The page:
Ms Sturgeon, Scottish First Minister and Scottish National Party leader, has taken her party’s success in the December election as a mandate for a second independence referendum. As the most pro-EU party within the UK, the SNP has been prominently anti-Brexit since the EU referendum. Although 62 percent of Scots voted to Remain in the EU, the UK will still be leaving the bloc leading Ms Sturgeon to suggest the UK no longer represents Scotland’s wishes.
Prime Minister Boris Johnson has ruled out a second independence referendum for Scotland, so the Scottish First Minister has demanded that independence referendum powers become a devolved matter.
Yet, in the unlikely circumstances that Ms Sturgeon is granted a second referendum and her Leave campaign wins, another question marks hangs over whether the country would even be able to join the EU as an independent state.
New members can only be allowed into the bloc through a unanimous vote from the existing member states and Scotland would undoubtedly ruffle feathers if it were to join.
Spain is struggling with secession demands itself, from Catalonia, so is unlikely to support a newly independent state. Scotland could also be rejected due to its current deficit of 7 percent of GDP, unless it adopted a strict austerity programme from the EU as well as the euro.
Writing in his 2015 book, ‘In Place of Failure’, Brexiteer and former SNP deputy leader, Mr Sillars explained: “How could the EU Commission solve the problem it doesn’t want to face – perhaps initiating treaty changes and thereby opening up a can of worms – were it to rely on the vote of every one of 28 states to make Scotland a full member?”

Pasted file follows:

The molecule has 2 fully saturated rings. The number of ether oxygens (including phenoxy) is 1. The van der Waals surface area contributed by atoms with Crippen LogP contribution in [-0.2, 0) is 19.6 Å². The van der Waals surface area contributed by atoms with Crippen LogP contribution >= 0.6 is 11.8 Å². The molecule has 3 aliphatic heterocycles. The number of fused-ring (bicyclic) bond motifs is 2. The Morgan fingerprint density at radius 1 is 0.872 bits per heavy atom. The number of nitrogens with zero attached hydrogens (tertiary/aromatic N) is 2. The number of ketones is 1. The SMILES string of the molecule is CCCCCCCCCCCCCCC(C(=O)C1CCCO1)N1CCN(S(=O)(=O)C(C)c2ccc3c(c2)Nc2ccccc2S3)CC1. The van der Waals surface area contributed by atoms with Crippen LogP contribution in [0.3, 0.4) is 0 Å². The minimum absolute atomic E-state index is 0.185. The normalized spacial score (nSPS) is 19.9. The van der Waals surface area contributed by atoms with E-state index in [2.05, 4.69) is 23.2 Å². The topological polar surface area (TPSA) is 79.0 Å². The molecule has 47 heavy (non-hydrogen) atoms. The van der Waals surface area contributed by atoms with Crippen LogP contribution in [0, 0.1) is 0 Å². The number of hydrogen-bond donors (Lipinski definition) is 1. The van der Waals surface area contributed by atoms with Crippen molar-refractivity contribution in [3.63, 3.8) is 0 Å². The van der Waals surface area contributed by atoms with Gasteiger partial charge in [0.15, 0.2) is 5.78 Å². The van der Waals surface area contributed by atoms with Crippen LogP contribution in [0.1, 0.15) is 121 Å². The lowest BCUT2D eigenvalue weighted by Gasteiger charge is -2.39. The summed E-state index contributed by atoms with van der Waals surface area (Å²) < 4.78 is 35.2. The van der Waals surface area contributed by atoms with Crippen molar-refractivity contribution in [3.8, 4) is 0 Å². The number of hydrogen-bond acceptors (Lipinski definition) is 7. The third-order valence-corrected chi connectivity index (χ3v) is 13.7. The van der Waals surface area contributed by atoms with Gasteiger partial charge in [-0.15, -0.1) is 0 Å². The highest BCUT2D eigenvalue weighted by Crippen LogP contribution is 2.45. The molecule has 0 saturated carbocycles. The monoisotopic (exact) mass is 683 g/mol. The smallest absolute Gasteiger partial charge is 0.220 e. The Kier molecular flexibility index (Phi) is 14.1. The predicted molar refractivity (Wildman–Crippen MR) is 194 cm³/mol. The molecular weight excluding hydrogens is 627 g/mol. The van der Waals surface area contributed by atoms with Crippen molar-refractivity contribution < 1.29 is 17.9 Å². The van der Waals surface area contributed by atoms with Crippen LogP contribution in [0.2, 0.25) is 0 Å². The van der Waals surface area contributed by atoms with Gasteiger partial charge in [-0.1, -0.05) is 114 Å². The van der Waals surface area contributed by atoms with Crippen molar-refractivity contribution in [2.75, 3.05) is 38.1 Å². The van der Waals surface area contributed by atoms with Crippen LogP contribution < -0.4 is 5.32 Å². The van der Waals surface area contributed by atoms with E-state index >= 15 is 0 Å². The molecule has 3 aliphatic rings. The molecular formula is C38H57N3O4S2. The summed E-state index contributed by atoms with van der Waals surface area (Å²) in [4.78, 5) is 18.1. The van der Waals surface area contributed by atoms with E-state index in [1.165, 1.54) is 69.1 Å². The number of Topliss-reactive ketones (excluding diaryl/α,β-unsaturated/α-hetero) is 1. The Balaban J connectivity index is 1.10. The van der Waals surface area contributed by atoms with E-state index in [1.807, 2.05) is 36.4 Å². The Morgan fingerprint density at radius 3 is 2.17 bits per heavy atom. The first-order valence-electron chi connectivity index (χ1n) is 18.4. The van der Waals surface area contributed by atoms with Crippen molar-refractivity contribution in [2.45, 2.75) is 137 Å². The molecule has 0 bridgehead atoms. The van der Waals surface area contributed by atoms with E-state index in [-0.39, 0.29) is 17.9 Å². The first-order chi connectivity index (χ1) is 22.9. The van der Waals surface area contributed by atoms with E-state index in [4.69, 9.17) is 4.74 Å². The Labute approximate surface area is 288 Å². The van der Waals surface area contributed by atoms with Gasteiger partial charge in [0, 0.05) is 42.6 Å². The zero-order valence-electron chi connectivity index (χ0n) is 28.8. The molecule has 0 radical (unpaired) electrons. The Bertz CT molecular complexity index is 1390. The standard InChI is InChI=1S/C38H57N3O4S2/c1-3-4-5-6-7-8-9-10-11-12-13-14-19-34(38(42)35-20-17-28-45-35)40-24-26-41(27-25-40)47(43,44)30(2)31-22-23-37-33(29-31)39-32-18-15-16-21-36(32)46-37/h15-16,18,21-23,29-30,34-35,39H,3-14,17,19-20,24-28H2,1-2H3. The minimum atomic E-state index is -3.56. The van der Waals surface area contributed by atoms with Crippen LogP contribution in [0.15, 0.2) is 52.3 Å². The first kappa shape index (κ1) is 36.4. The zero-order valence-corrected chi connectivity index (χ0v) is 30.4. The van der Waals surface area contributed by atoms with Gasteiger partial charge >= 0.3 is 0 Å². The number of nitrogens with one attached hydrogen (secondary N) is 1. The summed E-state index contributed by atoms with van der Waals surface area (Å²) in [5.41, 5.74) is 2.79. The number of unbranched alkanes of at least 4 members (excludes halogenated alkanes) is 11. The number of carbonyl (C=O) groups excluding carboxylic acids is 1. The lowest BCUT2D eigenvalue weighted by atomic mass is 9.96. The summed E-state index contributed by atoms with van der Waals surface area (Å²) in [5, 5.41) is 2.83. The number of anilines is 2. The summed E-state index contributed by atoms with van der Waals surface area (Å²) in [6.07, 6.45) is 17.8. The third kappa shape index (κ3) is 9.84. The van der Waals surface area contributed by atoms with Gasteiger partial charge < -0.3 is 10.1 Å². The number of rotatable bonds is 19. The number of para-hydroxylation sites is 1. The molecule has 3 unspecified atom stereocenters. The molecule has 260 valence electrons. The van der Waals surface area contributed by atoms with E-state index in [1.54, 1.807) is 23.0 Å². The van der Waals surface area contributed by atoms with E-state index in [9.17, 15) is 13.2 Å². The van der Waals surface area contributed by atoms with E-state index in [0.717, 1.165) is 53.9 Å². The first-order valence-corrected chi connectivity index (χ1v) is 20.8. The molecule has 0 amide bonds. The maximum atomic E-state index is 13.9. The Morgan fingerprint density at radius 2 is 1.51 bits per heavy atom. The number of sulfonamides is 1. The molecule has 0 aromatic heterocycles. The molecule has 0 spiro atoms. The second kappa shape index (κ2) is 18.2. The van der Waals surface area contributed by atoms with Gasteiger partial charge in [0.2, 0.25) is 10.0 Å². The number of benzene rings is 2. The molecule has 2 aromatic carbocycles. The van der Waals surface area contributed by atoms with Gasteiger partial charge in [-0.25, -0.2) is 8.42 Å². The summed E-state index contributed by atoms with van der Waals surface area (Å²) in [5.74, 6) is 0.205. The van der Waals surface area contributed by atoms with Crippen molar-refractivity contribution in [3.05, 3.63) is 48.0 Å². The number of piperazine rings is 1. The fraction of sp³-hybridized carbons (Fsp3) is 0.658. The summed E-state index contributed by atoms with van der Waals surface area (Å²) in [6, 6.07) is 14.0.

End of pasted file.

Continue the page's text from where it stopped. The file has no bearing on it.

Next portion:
With these problems in mind, Mr Sillars – a regularly dissident voice within the SNP – explained how the Scottish Government had thought of an alternative way to get into the bloc.
In the 2013 document, ‘Scotland in the European Union’, Holyrood points how the treaty could be amended.
As Mr Sillars summarised it: “Article 48 of Lisbon which provides for treaty amendment through ‘ordinary revised procedure’ as the way in which we should we shall be admitted.”
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He added it would “extremely difficult, if not impossible” for Scotland to join.
Yet, Ms Sturgeon still appears to be believe that re-joining the EU as an independent nation would be a “relatively quickly” process.
During a BBC interview with Andrew Neil in the run-up to the December election last year, she was asked why she thought it would be so fast.
She said: “I’m not going to give you a specific timescale for that.
“In all of my experience of discussions with different interests in the European Union I think that could be relatively quick but that will depend on the discussion we have.